SNIDER: Young won't quickly grow old

Chase Young won't quickly grow old
Photo credit Brian Rothmuller/Icon Sportswire via Getty Images

The challenge for Chase Young is the one that swallowed predecessor Robert Griffin III – don't become too big for the job.

Washington's No. 2 overall pick is the tip of the spear among a talented pass rush, but there's a whole lot behind him. Young doesn't have to be great right away to help.

Griffin did when arriving in 2012. Quarterbacks are expected to lead quickly. I've never seen a rookie with so much hoopla who was also immediately respected by teammates. And, right up to that career-defining injury in the playoffs, Griffin was everything expected.

But, everyone could see Griffin limping badly midway through the first-round game except the coach and the passer who wanted to win too badly. Griffin's injury worsened, the team lost and nothing was ever the same again.

So the warning for Young as Washington begins training camp is just be you. Don't try to be the next Dexter Manley or Charles Mann. Don't play every snap.

"When we did get to see him fly around on the grass," defensive line coach Sam Mills said, "you can tell he's been studying. He knows what he's doing right now, and it's not too big for him. With a rookie, you always worry about a kind of mental overload and he's been really good so far. I'm just excited about his future, and I'm excited about how fast he's picking everything up."

Luckily, Young is part of the team's best unit and perhaps one of the NFL's better lines. It should be with four recent first-rounders plus a fifth in old-timer Ryan Kerrigan. The team moved to a 4-3 after a decade of favoring four linebackers in a passing league. Under Mills, Washington will opt to attack passers instead.

"Passing is not a 'sometime' thing," Mills said. "People may try to come out and run the ball on us and we're going to stop that. If they go to throw the ball, we've got to be ready to rush.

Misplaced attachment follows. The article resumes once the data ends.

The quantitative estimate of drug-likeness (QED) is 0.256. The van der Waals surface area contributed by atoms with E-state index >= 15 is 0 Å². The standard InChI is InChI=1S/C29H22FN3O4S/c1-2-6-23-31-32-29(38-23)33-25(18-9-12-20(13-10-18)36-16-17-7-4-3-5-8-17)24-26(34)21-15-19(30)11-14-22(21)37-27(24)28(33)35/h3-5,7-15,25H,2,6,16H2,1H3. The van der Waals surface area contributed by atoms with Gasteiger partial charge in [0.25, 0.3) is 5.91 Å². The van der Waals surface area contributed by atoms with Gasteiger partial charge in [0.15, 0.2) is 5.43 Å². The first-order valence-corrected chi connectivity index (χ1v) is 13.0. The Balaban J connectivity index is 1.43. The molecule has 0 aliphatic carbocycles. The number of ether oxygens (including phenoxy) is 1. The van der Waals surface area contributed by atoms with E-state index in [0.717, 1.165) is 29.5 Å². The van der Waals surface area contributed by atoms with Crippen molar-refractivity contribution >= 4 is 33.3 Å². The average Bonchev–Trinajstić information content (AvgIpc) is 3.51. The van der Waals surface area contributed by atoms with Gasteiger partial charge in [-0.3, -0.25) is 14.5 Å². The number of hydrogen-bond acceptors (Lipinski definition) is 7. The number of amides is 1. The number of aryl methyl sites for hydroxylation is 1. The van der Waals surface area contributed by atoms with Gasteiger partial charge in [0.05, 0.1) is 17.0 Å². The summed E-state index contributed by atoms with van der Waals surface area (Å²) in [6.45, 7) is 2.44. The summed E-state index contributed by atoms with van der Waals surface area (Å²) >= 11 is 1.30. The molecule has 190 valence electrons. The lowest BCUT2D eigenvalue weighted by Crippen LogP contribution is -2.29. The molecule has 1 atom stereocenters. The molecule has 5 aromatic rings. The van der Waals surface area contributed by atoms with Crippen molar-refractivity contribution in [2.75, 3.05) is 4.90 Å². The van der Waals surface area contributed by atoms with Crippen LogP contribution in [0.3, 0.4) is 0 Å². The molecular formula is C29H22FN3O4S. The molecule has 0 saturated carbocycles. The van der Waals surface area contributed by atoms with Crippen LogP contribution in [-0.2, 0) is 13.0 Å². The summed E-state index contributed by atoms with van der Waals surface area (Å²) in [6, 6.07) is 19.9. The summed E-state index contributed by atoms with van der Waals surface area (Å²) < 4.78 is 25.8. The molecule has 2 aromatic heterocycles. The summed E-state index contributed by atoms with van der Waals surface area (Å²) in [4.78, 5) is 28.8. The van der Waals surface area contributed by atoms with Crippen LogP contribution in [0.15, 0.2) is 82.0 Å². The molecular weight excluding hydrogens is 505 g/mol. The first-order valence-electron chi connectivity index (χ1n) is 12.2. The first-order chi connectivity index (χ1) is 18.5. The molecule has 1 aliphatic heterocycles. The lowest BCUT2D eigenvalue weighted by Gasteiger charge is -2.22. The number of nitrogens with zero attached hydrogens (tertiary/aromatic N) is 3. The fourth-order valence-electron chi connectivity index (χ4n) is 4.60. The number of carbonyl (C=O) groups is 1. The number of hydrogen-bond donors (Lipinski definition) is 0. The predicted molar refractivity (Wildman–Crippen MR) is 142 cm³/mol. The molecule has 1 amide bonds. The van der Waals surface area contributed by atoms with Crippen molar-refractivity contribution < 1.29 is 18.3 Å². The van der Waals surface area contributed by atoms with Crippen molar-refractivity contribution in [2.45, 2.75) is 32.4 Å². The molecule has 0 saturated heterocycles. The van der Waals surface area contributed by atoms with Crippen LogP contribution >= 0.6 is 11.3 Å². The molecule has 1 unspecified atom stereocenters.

"A big component of our defense is penetrating and attacking. We're going to put pressure on offense and not just sit back and let them dictate to us what's going to go on. I think part of getting after the quarterback is going to be is just our approach to it and being more aggressive."

Thankfully, Washington can come in waves. That's why a valuable high pick like Young can pick his moments and not play through fatigue.

"If we're playing good on defense," Mills said, "we should be on the field anywhere between 55 and 65 snaps, and you don't want a guy to play all those snaps. There's no need when we have able bodies to go along with him, so we can have a fresh rotation and everybody can get a piece."

"Some people see it as a problem, I see it as a great opportunity to keep fresh rushers on the field to be honest with you. A lot of these guys can play. They're going to learn to play multiple positions. In today's climate in the league, you got to be able to be flexible. I'm looking forward to the different groups we can match up and basically say, 'Hey, I want you to go in and when you're all spent, we've got another guy coming in with fresh legs ready to go.' So, I think this group is going to lean on each other and they're going to work together."

So Young can lead, but sometimes from the sideline. He doesn't need to make it all about himself in a position that revolves around his play. Instead, Young can simply set the tone.

Rick Snider has covered Washington sports since 1978. Follow him on Twitter: @Snide_Remarks